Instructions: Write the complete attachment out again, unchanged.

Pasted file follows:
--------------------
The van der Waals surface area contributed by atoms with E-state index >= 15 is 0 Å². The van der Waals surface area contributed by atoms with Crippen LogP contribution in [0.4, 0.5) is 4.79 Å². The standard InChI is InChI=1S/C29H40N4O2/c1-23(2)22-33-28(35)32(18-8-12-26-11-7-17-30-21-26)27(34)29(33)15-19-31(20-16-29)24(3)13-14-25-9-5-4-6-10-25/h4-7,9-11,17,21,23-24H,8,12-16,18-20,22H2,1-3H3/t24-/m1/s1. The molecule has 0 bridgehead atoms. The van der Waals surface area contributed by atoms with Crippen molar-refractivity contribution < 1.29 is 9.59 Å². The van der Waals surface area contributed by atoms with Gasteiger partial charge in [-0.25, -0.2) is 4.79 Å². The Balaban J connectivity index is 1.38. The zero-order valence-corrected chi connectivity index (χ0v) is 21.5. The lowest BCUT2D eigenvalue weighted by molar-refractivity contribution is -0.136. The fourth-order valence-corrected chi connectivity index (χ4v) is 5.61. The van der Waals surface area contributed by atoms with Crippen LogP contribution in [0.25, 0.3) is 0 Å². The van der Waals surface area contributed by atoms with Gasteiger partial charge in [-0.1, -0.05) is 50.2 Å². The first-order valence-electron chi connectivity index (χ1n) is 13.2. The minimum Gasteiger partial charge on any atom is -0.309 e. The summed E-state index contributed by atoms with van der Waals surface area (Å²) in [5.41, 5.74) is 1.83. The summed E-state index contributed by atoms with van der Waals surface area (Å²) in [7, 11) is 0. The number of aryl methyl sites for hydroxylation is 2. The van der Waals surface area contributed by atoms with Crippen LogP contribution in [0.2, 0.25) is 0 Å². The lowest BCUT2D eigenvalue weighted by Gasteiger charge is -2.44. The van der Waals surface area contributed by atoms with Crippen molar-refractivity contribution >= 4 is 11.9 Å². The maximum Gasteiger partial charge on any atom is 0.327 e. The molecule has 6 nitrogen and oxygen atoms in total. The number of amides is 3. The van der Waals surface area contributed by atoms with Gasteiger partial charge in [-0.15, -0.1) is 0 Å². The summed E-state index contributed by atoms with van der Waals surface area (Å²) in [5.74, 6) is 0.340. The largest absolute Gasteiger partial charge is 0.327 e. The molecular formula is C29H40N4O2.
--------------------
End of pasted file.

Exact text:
The van der Waals surface area contributed by atoms with E-state index >= 15 is 0 Å². The van der Waals surface area contributed by atoms with Crippen LogP contribution in [0.4, 0.5) is 4.79 Å². The standard InChI is InChI=1S/C29H40N4O2/c1-23(2)22-33-28(35)32(18-8-12-26-11-7-17-30-21-26)27(34)29(33)15-19-31(20-16-29)24(3)13-14-25-9-5-4-6-10-25/h4-7,9-11,17,21,23-24H,8,12-16,18-20,22H2,1-3H3/t24-/m1/s1. The molecule has 0 bridgehead atoms. The van der Waals surface area contributed by atoms with Crippen molar-refractivity contribution < 1.29 is 9.59 Å². The van der Waals surface area contributed by atoms with Gasteiger partial charge in [-0.25, -0.2) is 4.79 Å². The Balaban J connectivity index is 1.38. The zero-order valence-corrected chi connectivity index (χ0v) is 21.5. The lowest BCUT2D eigenvalue weighted by molar-refractivity contribution is -0.136. The fourth-order valence-corrected chi connectivity index (χ4v) is 5.61. The van der Waals surface area contributed by atoms with Crippen LogP contribution in [0.25, 0.3) is 0 Å². The van der Waals surface area contributed by atoms with Gasteiger partial charge in [-0.1, -0.05) is 50.2 Å². The first-order valence-electron chi connectivity index (χ1n) is 13.2. The minimum Gasteiger partial charge on any atom is -0.309 e. The summed E-state index contributed by atoms with van der Waals surface area (Å²) in [5.41, 5.74) is 1.83. The summed E-state index contributed by atoms with van der Waals surface area (Å²) in [7, 11) is 0. The number of aryl methyl sites for hydroxylation is 2. The van der Waals surface area contributed by atoms with Crippen LogP contribution in [0.2, 0.25) is 0 Å². The lowest BCUT2D eigenvalue weighted by Gasteiger charge is -2.44. The van der Waals surface area contributed by atoms with Crippen molar-refractivity contribution >= 4 is 11.9 Å². The maximum Gasteiger partial charge on any atom is 0.327 e. The molecule has 6 nitrogen and oxygen atoms in total. The number of amides is 3. The van der Waals surface area contributed by atoms with Gasteiger partial charge in [-0.15, -0.1) is 0 Å². The summed E-state index contributed by atoms with van der Waals surface area (Å²) in [5.74, 6) is 0.340. The largest absolute Gasteiger partial charge is 0.327 e. The molecular formula is C29H40N4O2.